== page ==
Continuous Coating Process for Magnet Wire Insulation

Award Information
Agency:
Department of Defense
Branch
Office of the Secretary of Defense
Amount:
$100,000.00
Award Year:
2008
Program:
SBIR
Phase:
Phase I
Contract:
W911QX-08-C-0097
Award Id:
86129
Agency Tracking Number:
O081-EP5-2056
Solicitation Year:
n/a
Solicitation Topic Code:
n/a
Solicitation Number:
n/a
Small Business Information
12173 Montague Street, Pacoima, CA, 91331
Hubzone Owned:
N
Minority Owned:
N
Woman Owned:
N
Duns:
052405867
Principal Investigator:
Victor Arrieta
Senior Research Engineer
(818) 899-0236
victor.arrieta@ultramet.com
Business Contact:
Craig Ward
Engineering Administrative Manager
(818) 899-0236
craig.ward@ultramet.com
Research Institution:
n/a
Abstract
In recent decades, advancements in electronic components have led to devices that generate significantly more heat per unit area. The processes by which waste heat is removed are less efficient, and the system must operate at higher temperatures. Magnet wire is a key component in many of these devices, and the durability of the insulating coating is critical to operation at elevated temperatures. Additional stresses on the wire insulation also come from the use of high-frequency, pulse-width-modulation control schemes. The integrity and lifetime of the magnet wire coating is therefore directly related to system performance and reliability. In previous work, Ultramet developed a rapid, low-cost method of applying oxide, nitride, and carbide interface coatings to carbon and silicon carbide fibers at low temperatures (as low as 100 degrees C) through ultraviolet-enhanced chemical vapor deposition (UVCVD). Ultraviolet energy is used to decompose coating precursor gases at much lower temperatures than when thermal energy is used alone. The low temperature process has clear advantages over alternative coating methods because it is not line-of-sight and therefore can uniformly coat intricate shapes such as individual fine fibers. In this project, Ultramet will extend the current technology by applying BN coatings as insulation on magnet wire. The UVCVD process will also be transitioned from batch to continuous deposition, which will further reduce the cost of the coating process. The continuous process will also have increased manufacturing capabilities because it is not limited by downtime between batches or by reactor size.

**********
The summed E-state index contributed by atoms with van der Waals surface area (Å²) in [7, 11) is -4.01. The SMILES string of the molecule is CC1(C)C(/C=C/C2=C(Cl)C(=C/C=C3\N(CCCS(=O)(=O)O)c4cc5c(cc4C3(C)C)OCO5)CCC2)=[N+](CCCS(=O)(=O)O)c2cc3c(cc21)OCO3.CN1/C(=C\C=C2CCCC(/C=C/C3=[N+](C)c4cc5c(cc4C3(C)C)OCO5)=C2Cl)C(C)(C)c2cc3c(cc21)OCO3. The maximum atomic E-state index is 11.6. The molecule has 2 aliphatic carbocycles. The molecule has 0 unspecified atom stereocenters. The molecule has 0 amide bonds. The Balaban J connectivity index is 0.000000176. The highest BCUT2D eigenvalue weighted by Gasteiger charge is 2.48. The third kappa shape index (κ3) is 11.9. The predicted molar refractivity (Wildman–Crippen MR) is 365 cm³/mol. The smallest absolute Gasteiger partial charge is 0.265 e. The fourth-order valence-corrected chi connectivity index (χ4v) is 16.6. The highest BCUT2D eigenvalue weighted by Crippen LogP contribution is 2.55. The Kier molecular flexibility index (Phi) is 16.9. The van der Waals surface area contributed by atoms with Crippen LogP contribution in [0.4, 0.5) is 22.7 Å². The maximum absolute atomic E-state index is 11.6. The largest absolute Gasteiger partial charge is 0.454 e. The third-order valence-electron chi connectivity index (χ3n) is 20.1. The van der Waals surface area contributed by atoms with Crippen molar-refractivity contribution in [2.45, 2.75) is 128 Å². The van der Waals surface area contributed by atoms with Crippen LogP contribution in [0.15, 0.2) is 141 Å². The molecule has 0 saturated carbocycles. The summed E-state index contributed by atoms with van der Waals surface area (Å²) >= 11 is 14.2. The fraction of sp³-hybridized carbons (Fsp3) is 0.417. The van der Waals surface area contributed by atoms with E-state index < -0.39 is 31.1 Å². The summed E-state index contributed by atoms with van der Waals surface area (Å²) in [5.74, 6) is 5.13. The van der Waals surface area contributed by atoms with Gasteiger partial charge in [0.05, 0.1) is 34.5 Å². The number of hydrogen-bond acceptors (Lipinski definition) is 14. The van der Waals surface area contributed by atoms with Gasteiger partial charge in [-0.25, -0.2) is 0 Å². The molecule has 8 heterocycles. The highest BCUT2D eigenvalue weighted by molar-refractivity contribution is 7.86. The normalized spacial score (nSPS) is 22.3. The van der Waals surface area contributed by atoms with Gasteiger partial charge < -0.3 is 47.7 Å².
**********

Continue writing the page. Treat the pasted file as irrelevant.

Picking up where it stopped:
* information listed above is at the time of submission.

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